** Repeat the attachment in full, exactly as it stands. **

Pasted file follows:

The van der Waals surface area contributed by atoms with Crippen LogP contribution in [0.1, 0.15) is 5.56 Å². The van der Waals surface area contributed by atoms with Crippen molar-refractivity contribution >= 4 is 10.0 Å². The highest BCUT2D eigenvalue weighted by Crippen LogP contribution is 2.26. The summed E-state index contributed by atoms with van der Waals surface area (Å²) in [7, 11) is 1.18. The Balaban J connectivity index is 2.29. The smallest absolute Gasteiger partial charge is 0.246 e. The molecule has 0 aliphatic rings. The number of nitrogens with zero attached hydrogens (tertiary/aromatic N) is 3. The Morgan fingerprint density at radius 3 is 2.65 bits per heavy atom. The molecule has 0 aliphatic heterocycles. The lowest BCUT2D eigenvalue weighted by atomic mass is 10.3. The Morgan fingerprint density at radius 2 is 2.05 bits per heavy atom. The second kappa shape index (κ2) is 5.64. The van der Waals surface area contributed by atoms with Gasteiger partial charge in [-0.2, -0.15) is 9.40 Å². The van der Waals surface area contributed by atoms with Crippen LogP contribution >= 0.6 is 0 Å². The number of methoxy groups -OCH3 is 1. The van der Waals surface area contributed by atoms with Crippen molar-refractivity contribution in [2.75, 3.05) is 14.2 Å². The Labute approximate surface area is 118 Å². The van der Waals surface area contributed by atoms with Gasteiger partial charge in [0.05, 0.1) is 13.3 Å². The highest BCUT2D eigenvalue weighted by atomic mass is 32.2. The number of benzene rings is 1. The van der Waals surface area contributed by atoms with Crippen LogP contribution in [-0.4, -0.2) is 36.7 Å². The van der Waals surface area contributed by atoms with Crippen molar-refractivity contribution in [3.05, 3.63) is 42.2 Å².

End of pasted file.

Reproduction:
The van der Waals surface area contributed by atoms with Crippen LogP contribution in [0.1, 0.15) is 5.56 Å². The van der Waals surface area contributed by atoms with Crippen molar-refractivity contribution >= 4 is 10.0 Å². The highest BCUT2D eigenvalue weighted by Crippen LogP contribution is 2.26. The summed E-state index contributed by atoms with van der Waals surface area (Å²) in [7, 11) is 1.18. The Balaban J connectivity index is 2.29. The smallest absolute Gasteiger partial charge is 0.246 e. The molecule has 0 aliphatic rings. The number of nitrogens with zero attached hydrogens (tertiary/aromatic N) is 3. The Morgan fingerprint density at radius 3 is 2.65 bits per heavy atom. The molecule has 0 aliphatic heterocycles. The lowest BCUT2D eigenvalue weighted by atomic mass is 10.3. The Morgan fingerprint density at radius 2 is 2.05 bits per heavy atom. The second kappa shape index (κ2) is 5.64. The van der Waals surface area contributed by atoms with Gasteiger partial charge in [-0.2, -0.15) is 9.40 Å². The van der Waals surface area contributed by atoms with Crippen LogP contribution >= 0.6 is 0 Å². The number of methoxy groups -OCH3 is 1. The van der Waals surface area contributed by atoms with Crippen molar-refractivity contribution in [2.75, 3.05) is 14.2 Å². The Labute approximate surface area is 118 Å². The van der Waals surface area contributed by atoms with Gasteiger partial charge in [0.05, 0.1) is 13.3 Å². The highest BCUT2D eigenvalue weighted by atomic mass is 32.2. The number of benzene rings is 1. The van der Waals surface area contributed by atoms with Crippen LogP contribution in [-0.4, -0.2) is 36.7 Å². The van der Waals surface area contributed by atoms with Crippen molar-refractivity contribution in [3.05, 3.63) is 42.2 Å².